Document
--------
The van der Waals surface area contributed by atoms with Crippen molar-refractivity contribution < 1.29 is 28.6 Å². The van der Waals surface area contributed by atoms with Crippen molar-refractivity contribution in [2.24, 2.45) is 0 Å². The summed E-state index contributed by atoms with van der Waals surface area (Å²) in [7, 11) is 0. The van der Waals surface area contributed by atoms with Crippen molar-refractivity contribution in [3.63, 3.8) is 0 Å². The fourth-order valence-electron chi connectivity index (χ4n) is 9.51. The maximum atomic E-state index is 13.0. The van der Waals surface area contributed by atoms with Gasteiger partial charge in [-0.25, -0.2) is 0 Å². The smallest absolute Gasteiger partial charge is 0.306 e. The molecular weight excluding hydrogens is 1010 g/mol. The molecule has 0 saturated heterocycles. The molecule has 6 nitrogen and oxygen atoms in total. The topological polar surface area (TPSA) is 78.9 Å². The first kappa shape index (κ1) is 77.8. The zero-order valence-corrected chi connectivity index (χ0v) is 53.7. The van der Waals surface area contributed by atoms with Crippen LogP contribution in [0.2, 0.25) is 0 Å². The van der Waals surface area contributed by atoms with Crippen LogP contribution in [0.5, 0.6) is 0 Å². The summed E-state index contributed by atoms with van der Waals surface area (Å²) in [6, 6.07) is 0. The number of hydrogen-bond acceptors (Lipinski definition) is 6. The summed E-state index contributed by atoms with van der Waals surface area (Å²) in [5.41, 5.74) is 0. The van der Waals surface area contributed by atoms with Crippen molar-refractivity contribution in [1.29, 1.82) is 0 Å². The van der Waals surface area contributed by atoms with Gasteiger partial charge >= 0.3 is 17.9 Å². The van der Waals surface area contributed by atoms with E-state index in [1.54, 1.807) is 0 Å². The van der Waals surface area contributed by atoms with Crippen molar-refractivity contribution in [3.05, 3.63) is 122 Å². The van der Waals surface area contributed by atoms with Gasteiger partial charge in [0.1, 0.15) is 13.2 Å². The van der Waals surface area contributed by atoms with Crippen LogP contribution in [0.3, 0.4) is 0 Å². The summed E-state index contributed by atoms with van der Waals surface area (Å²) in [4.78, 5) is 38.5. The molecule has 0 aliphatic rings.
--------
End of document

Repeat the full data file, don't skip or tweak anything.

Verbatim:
The van der Waals surface area contributed by atoms with Crippen molar-refractivity contribution < 1.29 is 28.6 Å². The van der Waals surface area contributed by atoms with Crippen molar-refractivity contribution in [2.24, 2.45) is 0 Å². The summed E-state index contributed by atoms with van der Waals surface area (Å²) in [7, 11) is 0. The van der Waals surface area contributed by atoms with Crippen molar-refractivity contribution in [3.63, 3.8) is 0 Å². The fourth-order valence-electron chi connectivity index (χ4n) is 9.51. The maximum atomic E-state index is 13.0. The van der Waals surface area contributed by atoms with Gasteiger partial charge in [-0.25, -0.2) is 0 Å². The smallest absolute Gasteiger partial charge is 0.306 e. The molecular weight excluding hydrogens is 1010 g/mol. The molecule has 0 saturated heterocycles. The molecule has 6 nitrogen and oxygen atoms in total. The topological polar surface area (TPSA) is 78.9 Å². The first kappa shape index (κ1) is 77.8. The zero-order valence-corrected chi connectivity index (χ0v) is 53.7. The van der Waals surface area contributed by atoms with Crippen LogP contribution in [0.2, 0.25) is 0 Å². The van der Waals surface area contributed by atoms with Crippen LogP contribution in [0.5, 0.6) is 0 Å². The summed E-state index contributed by atoms with van der Waals surface area (Å²) in [6, 6.07) is 0. The number of hydrogen-bond acceptors (Lipinski definition) is 6. The summed E-state index contributed by atoms with van der Waals surface area (Å²) in [5.41, 5.74) is 0. The van der Waals surface area contributed by atoms with Crippen molar-refractivity contribution in [1.29, 1.82) is 0 Å². The van der Waals surface area contributed by atoms with Gasteiger partial charge >= 0.3 is 17.9 Å². The van der Waals surface area contributed by atoms with E-state index in [1.54, 1.807) is 0 Å². The van der Waals surface area contributed by atoms with Crippen molar-refractivity contribution in [3.05, 3.63) is 122 Å². The van der Waals surface area contributed by atoms with Gasteiger partial charge in [0.1, 0.15) is 13.2 Å². The van der Waals surface area contributed by atoms with Crippen LogP contribution in [0.3, 0.4) is 0 Å². The summed E-state index contributed by atoms with van der Waals surface area (Å²) in [4.78, 5) is 38.5. The molecule has 0 aliphatic rings.